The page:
One city official is pushing for a municipally run wireless Internet network to blanket San Francisco, which he says could be more favorable for The City than a plan offered by Google and Earthlink.
The two companies are negotiating a contract with The City to cover San Francisco’s 46 square miles with a Wi-Fi network, providing both free and paid service to residents. The coverage would make the entire city an Internet “hot spot” and allow for wireless use.
Supervisor Jake McGoldrick said he’s concerned that a profit-driven Wi-Fi network would result in poor service, saying the free service would be outdated and poor and comparing it to an “old 1972 car with 258,000 miles on it.”
He called for a hearing Monday to explore other alternatives to the Earthlink-Google deal, now being negotiated by the city Department of Telecommunications and Information Services. “The major deficiency in the DTIS is they really failed to give a fair comparison with a municipal system,” McGoldrick said. “They were only looking at contracting this out and so we have to fill that gap.”
Ron Vinson, the chief administrative officer of DTIS, said when exploring Wi-Fi options The City was struggling with a deficit and could not afford to pay for a network estimated to cost between $15 million and $20 million.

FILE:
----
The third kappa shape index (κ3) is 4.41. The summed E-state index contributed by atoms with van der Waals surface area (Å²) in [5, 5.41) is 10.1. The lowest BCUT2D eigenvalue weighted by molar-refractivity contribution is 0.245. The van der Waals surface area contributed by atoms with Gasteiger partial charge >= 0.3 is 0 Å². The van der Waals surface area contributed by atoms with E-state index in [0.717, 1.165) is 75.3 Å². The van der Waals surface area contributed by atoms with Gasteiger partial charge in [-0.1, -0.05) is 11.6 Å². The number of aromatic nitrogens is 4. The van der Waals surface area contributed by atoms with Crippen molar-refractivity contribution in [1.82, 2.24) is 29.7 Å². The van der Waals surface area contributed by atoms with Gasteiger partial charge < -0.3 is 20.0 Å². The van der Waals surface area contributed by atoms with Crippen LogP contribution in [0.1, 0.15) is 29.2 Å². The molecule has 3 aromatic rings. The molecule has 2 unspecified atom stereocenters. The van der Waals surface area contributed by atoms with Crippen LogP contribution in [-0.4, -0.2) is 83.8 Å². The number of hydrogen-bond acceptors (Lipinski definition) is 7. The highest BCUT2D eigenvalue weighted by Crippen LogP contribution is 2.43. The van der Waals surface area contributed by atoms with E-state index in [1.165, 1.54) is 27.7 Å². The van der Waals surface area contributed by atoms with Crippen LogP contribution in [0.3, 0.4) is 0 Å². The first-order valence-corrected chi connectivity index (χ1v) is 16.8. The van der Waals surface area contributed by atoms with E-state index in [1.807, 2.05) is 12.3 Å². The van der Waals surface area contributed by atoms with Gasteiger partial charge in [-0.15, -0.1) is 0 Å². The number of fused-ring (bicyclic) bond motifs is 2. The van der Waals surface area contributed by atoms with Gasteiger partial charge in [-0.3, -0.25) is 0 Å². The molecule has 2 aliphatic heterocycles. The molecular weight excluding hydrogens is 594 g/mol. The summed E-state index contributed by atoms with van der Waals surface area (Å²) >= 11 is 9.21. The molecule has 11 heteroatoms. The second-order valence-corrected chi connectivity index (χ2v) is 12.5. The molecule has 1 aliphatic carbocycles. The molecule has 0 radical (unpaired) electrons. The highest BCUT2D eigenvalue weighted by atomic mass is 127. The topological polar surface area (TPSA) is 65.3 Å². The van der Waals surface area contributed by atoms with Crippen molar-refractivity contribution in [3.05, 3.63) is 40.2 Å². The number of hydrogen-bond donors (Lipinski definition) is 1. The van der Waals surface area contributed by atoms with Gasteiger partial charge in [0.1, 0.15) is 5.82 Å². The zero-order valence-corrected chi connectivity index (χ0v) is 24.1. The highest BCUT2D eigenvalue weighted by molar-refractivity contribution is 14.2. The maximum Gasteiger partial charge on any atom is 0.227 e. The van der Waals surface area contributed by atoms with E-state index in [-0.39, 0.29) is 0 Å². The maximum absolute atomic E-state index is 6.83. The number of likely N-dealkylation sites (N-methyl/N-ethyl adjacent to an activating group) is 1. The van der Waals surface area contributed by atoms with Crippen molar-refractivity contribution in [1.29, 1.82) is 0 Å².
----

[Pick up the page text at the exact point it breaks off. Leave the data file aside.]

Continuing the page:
“The private company takes all the risk of this ever-changing technology,” Vinson said.
Chris Sacca, head of Google’s special initiatives, said establishing a Wi-Fi network on the scale San Francisco envisions is “prohibitively costly” for a city. “To build and operate on this scale is no small challenge,” Sacca said. “That is why we partnered with Earthlink.”
The City Operations and Neighborhood Services Committee will also conduct hearings over the next four months to figure out if The City can “provide very low-cost or free Wi-Fi and keep it in the hands of The City,” McGoldrick said. It’s unclear when the Board of Supervisors will make a final decision on the Wi-Fi contract, but the network is slated to go up in 2007.
The Google and Earthlink partnership beat out five other competitors vyingfor the city contract.